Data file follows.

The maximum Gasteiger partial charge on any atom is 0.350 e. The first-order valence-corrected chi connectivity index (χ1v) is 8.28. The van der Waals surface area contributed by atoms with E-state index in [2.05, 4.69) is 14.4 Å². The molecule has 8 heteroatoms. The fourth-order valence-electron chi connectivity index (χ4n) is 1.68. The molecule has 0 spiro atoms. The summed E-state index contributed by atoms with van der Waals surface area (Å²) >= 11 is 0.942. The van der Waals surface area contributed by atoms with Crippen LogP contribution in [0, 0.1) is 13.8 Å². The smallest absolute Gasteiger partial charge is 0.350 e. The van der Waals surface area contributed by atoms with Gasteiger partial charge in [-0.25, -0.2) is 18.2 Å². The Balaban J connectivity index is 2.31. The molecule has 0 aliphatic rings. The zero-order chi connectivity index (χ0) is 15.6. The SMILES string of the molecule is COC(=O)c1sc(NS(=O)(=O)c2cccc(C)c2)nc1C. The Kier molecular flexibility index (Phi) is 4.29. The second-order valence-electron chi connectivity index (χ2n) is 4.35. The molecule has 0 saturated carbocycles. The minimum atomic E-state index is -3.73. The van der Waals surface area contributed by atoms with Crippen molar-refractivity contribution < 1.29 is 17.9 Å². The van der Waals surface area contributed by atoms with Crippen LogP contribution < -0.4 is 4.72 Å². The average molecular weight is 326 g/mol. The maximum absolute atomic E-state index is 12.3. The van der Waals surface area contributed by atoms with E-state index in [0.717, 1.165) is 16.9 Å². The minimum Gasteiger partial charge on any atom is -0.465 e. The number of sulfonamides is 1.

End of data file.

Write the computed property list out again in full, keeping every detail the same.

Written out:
The maximum Gasteiger partial charge on any atom is 0.350 e. The first-order valence-corrected chi connectivity index (χ1v) is 8.28. The van der Waals surface area contributed by atoms with E-state index in [2.05, 4.69) is 14.4 Å². The molecule has 8 heteroatoms. The fourth-order valence-electron chi connectivity index (χ4n) is 1.68. The molecule has 0 spiro atoms. The summed E-state index contributed by atoms with van der Waals surface area (Å²) >= 11 is 0.942. The van der Waals surface area contributed by atoms with Crippen LogP contribution in [0, 0.1) is 13.8 Å². The smallest absolute Gasteiger partial charge is 0.350 e. The van der Waals surface area contributed by atoms with Gasteiger partial charge in [-0.25, -0.2) is 18.2 Å². The Balaban J connectivity index is 2.31. The molecule has 0 aliphatic rings. The zero-order chi connectivity index (χ0) is 15.6. The SMILES string of the molecule is COC(=O)c1sc(NS(=O)(=O)c2cccc(C)c2)nc1C. The Kier molecular flexibility index (Phi) is 4.29. The second-order valence-electron chi connectivity index (χ2n) is 4.35. The molecule has 0 saturated carbocycles. The minimum atomic E-state index is -3.73. The van der Waals surface area contributed by atoms with Crippen molar-refractivity contribution < 1.29 is 17.9 Å². The van der Waals surface area contributed by atoms with Crippen LogP contribution < -0.4 is 4.72 Å². The average molecular weight is 326 g/mol. The maximum absolute atomic E-state index is 12.3. The van der Waals surface area contributed by atoms with E-state index in [0.717, 1.165) is 16.9 Å². The minimum Gasteiger partial charge on any atom is -0.465 e. The number of sulfonamides is 1.